In order to complete my Master’s degree, I had to write a thesis. I wrote a book. This took a lot of my time during the two years I attended Rutgers. Draft after draft after draft. Input from peers. Feedback from professors, my advisor. It was a difficult, arduous process but that’s what I had signed up for.
Oh, and there was a comprehensive exam.
We would be provided 18 quotes, each from a work or author on our reading list. We had to identify the work from which the quote was taken and explain the significance of the quote within the work. The list contained 70 authors and/or works, ranging from the Medieval period through 20th century. Among other requirements, we had a slew of poems to read from Langston Hughes (two books worth), short Victorian novels like Middlemarch, and Paradise Lost. As most of these works and authors would not (and reasonably could not) be covered in our courses, we had to tackle the list on our own. I printed the list and highlighted a work once I’d completed it. I had a lot to get done.
Reading the work was half the battle—now we had to understand what we read. One of the strategies I adopted was, along with some of my peers, creating a study group. There also were not a lot of students in the program, so we didn’t have many peers to choose from. Wouldn’t it be nice to open it up to everybody, get the most out of our studying? This sounded like a bad idea, and not because the more people in the group, the less gets done. No, in this case, it was because one of my fellow students drove me crazy. This person had a habit of being unprepared for class, complained about our workload often, and basically found as many short cuts as possible—and in grad school there aren’t many. If my passing this exam relied on studying with this person, I wasn’t sure I needed the degree all that badly.
The Book of Acts mostly chronicles the early growth of Christianity. And since not all Jews were on board, God opens his membership drive to Gentiles. Not all Jews were happy about having Gentiles among their ranks. In fact, recruiting them was often discouraged. But their numbers grew, and perhaps sensing there was little that could be done about their conversion at this point, even with all their waves of discontent, a council convenes with the purpose of deciding how to tame these newbies. They will welcome the newly “saved,” albeit with some crystal clear rules. The council drafts a letter of concessions that make clear what is expected of these new followers of “The way”: abstain from food polluted by idols, sexual immorality, meat of strangled animals, and from blood (15:20). Follow these four guidelines—oh, and God, incidentally—and you’re in the club.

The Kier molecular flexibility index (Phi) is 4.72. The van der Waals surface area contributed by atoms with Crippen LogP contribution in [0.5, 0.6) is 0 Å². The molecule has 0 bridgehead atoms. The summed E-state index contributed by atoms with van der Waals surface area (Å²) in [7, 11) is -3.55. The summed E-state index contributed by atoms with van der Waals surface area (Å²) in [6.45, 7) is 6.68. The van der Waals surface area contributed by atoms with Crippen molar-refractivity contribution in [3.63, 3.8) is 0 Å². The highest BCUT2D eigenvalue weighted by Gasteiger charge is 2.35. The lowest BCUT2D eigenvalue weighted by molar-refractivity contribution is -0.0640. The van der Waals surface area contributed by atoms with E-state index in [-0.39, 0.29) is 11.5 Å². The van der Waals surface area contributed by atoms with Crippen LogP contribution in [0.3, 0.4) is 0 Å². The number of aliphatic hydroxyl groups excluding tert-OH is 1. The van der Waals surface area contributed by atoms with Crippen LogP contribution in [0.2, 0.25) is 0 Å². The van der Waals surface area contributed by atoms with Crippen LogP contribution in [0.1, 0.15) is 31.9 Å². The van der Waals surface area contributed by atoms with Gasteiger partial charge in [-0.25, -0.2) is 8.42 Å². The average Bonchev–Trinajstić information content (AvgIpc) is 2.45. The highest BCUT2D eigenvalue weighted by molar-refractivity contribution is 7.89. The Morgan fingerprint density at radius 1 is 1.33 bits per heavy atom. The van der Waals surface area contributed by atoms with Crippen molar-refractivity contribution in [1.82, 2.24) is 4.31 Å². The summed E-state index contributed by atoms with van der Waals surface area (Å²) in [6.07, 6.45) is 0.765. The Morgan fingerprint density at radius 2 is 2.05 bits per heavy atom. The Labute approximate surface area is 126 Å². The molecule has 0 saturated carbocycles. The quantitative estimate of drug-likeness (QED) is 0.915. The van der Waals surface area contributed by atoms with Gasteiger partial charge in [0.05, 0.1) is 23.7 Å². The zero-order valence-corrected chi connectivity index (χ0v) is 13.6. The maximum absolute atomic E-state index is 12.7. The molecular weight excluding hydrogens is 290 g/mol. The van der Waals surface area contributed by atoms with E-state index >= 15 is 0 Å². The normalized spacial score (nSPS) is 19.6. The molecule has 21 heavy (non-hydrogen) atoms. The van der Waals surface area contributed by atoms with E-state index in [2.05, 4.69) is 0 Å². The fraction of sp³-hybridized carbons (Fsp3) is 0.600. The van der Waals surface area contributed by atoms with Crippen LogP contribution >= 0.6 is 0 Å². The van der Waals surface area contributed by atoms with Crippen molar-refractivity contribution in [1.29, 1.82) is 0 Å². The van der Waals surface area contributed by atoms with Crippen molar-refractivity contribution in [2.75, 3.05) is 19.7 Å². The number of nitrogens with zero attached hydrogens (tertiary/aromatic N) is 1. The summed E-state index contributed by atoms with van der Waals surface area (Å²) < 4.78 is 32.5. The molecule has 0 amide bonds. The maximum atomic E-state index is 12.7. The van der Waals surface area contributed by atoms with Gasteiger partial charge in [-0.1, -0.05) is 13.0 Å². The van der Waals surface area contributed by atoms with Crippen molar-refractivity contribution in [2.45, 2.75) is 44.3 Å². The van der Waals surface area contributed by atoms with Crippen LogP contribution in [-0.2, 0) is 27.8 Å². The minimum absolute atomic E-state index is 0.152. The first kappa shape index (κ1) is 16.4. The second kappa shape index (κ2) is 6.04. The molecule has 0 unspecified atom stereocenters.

Seems like an easy list to follow, although the second rule can be a bit vague. Based on how people have interpreted parts of the Bible, this apparently means no homosexual activity. But there has to be more to it. What about not raping women? How about not cheating on your spouse? Are these things not immoral sex acts? Perhaps they meant all three? And since it’s vague, I don’t see how it ONLY refers to homosexual acts (if at all).
Still, the fact that they had to make this rule one of the four concessions says a lot about their perception of their new fellow believers. I’m not sure this is a compliment—it assumes they were engaged in sexually immoral acts? Regardless, the letter shows that they needed the help and if joining forces made their religion stronger in the long run, at least they were willing to curb their objections.
I went on to do well on my exam (and graduate). Part of my success can be attributed to my study group. The person still drove me crazy, but I would be lying (or at the very least unjust) if I didn’t admit how, when it came down to it, the person had some useful insight to a couple works I did not spend a little time on. One of those works included a quote that was on the exam.